Oh wait, wait, stop wait, the correct word is “reshaping” the Tree of Life. It still smells like fresh lumber to us.
A new era in science has emerged without a clear path to portraying the impacts of microbes across the tree of life. What’s needed is an interdisciplinary approach to classifying life that incorporates the countless species that depend on each other for health and survival, such as the diverse bacteria that coexist with humans, corals, algae and plants, according to the researchers, whose paper is published online in the journal Trends in Ecology and Evolution.
“In our opinion, one should not classify the bacteria or fungi associated with a plant species in separate phylogenetic systems (trees of life) because they’re one working unit of evolution,” said paper senior author Debashish Bhattacharya, distinguished professor, Department of Ecology, Evolution and Natural Resources, in the Rutgers School of Environmental and Biological Sciences. “The goal is to transform a two-dimensional tree into one that is multi-dimensional and includes biological interactions among species.”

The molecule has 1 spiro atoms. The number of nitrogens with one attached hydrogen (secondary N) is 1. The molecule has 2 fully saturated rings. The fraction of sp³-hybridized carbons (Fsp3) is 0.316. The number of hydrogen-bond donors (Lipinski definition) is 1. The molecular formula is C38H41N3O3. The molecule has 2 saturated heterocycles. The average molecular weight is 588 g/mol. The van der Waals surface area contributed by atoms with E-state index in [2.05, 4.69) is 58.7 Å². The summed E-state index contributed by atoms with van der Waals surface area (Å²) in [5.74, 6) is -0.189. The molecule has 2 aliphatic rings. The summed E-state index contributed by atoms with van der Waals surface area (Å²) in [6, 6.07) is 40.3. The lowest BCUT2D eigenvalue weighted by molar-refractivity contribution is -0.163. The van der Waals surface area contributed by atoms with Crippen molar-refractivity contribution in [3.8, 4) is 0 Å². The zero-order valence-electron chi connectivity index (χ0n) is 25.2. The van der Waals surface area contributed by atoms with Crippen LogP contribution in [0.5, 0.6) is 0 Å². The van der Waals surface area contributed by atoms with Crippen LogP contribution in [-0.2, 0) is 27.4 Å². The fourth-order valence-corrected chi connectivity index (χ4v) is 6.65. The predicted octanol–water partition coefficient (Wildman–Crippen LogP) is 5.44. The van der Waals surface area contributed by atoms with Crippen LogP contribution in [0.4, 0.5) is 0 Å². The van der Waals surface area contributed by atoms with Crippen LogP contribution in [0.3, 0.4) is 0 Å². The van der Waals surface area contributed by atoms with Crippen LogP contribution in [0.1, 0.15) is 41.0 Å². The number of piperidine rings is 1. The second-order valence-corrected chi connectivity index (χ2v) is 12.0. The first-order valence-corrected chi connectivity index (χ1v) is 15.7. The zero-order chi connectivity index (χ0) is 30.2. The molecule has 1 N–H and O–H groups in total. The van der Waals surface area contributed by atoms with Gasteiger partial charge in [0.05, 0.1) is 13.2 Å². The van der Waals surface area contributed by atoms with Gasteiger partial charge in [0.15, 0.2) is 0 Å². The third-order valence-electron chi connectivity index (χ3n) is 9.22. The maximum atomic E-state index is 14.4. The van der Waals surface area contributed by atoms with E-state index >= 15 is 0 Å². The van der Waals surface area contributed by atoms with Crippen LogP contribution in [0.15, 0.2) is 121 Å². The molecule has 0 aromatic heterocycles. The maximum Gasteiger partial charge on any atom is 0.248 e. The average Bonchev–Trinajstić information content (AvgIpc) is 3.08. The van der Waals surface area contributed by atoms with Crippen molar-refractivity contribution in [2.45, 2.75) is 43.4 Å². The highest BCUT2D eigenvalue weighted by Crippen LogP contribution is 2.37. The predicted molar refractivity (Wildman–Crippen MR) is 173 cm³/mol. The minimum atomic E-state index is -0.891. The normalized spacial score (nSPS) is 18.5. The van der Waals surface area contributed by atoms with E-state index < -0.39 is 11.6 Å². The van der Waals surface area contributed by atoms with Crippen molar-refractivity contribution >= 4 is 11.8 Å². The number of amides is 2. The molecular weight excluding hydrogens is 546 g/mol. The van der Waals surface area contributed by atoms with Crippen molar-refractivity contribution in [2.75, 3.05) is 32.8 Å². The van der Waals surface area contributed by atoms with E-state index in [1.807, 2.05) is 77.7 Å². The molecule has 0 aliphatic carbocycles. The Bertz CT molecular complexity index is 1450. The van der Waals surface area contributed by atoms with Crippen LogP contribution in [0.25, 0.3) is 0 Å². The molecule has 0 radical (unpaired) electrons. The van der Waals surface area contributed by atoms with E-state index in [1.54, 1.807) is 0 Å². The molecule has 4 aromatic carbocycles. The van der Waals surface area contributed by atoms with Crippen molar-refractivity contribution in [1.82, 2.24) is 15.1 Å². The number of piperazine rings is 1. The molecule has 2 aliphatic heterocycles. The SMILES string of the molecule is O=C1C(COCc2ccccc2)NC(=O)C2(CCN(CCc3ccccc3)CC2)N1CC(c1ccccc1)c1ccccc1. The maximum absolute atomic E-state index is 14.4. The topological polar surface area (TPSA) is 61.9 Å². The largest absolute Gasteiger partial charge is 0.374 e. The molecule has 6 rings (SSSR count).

A tree of life has branches showing how diverse forms of life, such as bacteria, plants and animals, evolved and are related to each other. Much of Earth’s biodiversity consists of microbes, such as bacteria, viruses and fungi, and they often interact with plants, animals and other hosts in beneficial or harmful ways. Forms of life that are linked physically and evolve together (i.e. are co-dependent) are called symbiomes, the paper says. Paper. (paywall) – Erin A. Tripp, Ning Zhang, Harald Schneider, Ying Huang, Gregory M. Mueller, Zhihong Hu, Max Häggblom, Debashish Bhattacharya. Reshaping Darwin’s Tree: Impact of the Symbiome. Trends in Ecology and Evolution, June 2017 DOI: 10.1016/j.tree.2017.05.002 More.